Building A PC For Christmas: A Visual Diary Of The Build Process

featured build log   Building A PC For Christmas: A Visual Diary Of The Build ProcessHaving recently heard the woes of some family who are getting by with a tiny netbook and some kind of obscure Linux, I decided to build them a real computer for Christmas using components I have left over after various upgrades. I thought it would make for an interesting article to document the build process with photos, so here it is.

This isn’t a how-to article though – I couldn’t possibly write about how to build a PC from scratch in one article. Instead, I will give tips and describe the process in a whirlwind manner, but you should maybe think of it more as motivation for you to try the same. The whole process took about 2 hours.

If you haven’t already seen them, we have a number of fantastic free downloadable guides on the matter:

Here’s what I gathered together to work with:

    • An Asus p5B motherboard, dual core Intel CPU, and 2GB RAM. This was left over after my last upgrade so it’s already assembled.

2 motherboard   Building A PC For Christmas: A Visual Diary Of The Build Process

    • A standard ATX case I’ve had sitting around boxed for about 10 years.

1 case   Building A PC For Christmas: A Visual Diary Of The Build Process

  • 380w power supply, with a variety of molex and SATA connectors, bought recently for under $50.
  • A nice 17″ Dell monitor I rescued from the trash at Kyoto University last year, and a USB mouse and keyboard.
  • Selection of 160GB SATA hard drives (I’ll be using 3 for this).
  • Multi-DVD RW drive (IDE).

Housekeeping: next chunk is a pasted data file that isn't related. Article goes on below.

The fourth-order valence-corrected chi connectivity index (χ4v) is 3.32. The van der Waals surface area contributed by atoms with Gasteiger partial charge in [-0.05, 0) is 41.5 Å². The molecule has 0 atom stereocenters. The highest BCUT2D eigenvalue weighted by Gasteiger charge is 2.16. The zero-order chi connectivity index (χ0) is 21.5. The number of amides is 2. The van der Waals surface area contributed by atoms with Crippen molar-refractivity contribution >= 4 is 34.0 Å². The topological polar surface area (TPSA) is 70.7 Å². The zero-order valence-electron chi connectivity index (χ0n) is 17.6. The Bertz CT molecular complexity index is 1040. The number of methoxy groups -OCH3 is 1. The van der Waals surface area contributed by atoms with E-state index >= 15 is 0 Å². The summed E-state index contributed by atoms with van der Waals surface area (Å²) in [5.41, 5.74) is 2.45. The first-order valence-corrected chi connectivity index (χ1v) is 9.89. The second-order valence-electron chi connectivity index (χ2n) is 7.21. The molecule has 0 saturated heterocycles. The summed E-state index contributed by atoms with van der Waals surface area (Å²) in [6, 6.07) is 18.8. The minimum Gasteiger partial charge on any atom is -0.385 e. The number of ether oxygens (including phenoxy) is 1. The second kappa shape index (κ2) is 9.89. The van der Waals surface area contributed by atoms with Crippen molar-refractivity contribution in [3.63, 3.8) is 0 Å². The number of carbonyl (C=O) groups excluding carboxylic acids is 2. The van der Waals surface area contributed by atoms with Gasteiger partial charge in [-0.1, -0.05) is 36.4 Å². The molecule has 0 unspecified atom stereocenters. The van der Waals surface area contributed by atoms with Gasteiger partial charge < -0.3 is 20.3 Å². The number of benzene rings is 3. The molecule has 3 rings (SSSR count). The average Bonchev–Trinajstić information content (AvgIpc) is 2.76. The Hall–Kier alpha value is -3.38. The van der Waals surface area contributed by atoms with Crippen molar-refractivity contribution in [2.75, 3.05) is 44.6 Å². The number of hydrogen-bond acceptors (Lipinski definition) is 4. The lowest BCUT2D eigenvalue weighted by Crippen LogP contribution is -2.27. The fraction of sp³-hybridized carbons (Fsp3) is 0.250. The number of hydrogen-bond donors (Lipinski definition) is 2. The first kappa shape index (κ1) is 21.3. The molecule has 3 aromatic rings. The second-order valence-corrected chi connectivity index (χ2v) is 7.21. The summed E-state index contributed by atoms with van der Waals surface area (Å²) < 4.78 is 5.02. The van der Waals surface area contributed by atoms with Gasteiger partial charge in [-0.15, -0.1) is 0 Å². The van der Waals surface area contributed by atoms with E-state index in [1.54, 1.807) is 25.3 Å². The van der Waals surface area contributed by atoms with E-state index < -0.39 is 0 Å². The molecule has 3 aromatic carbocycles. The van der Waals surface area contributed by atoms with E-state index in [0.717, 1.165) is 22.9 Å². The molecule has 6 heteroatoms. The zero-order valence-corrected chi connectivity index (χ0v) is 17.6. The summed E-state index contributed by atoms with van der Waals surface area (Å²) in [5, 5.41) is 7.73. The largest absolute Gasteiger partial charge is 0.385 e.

So here we go. The first step is to open up the case and add the motherboard spacers.

3 motherboard risers   Building A PC For Christmas: A Visual Diary Of The Build Process

These screw into holes in the case and raise the motherboard, and must be matched to the form factor of the motherboard you are using.

Connecting The Case Switches

This is probably the hardest step of all. Before securing the motherboard to the case, I made sure to write down a quick diagram of the jumper pins for the case switches and LEDs as they’re difficult to see once the motherboard is in place. These can be found on the bottom left, if you were looking down into the machine, and they look like this:

4 switcher pins   Building A PC For Christmas: A Visual Diary Of The Build Process

There are 5 things which need to be connected here:

  • Power switch
  • Speaker
  • Reset switch
  • Power LED
  • Hard disk LED (sometimes IDE LED)

+ve LED leads are coloured or red, -ve are black or white. These match up to the corresponding pins on the board. This can be immensely fiddly.

5 case switch cables   Building A PC For Christmas: A Visual Diary Of The Build Process

USB

Some cases have USB ports on the front, which need to be connected to the motherboard to be functional, the pins for which are situated next to the switch pins we just connected. If you’re unlucky, you’ll have a bundle of 8 cables which must connected one by one to the matching jumper.

7 usb   Building A PC For Christmas: A Visual Diary Of The Build Process

A quick Google search for my “asus p5b usb pinout” led me to this helpful diagram:

usb   Building A PC For Christmas: A Visual Diary Of The Build Process

Each USB port requires 4 cables, so the bundle of 8 can be split up into two sets of 4 cables. One USB port uses the top set of pins, one the bottom. The cables should be labelled with either a 1 or 2, plus something similar to the following:

  • V on the motherboard = VCC or +5 cable
  • - on the motherboard = D- on the cable
  • + = D+
  • G = GROUND

Power Supply

You may find your power supply doesn’t match up if your case is particularly old and you’re trying to use it with a newish motherboard. Older PSUs have only 20 pins, while newer ones have 24. You can see the difference in this photo.

8 psu motherboard connectors   Building A PC For Christmas: A Visual Diary Of The Build Process

There’s another 4 pin power cable next to the CPU that needs to be attached.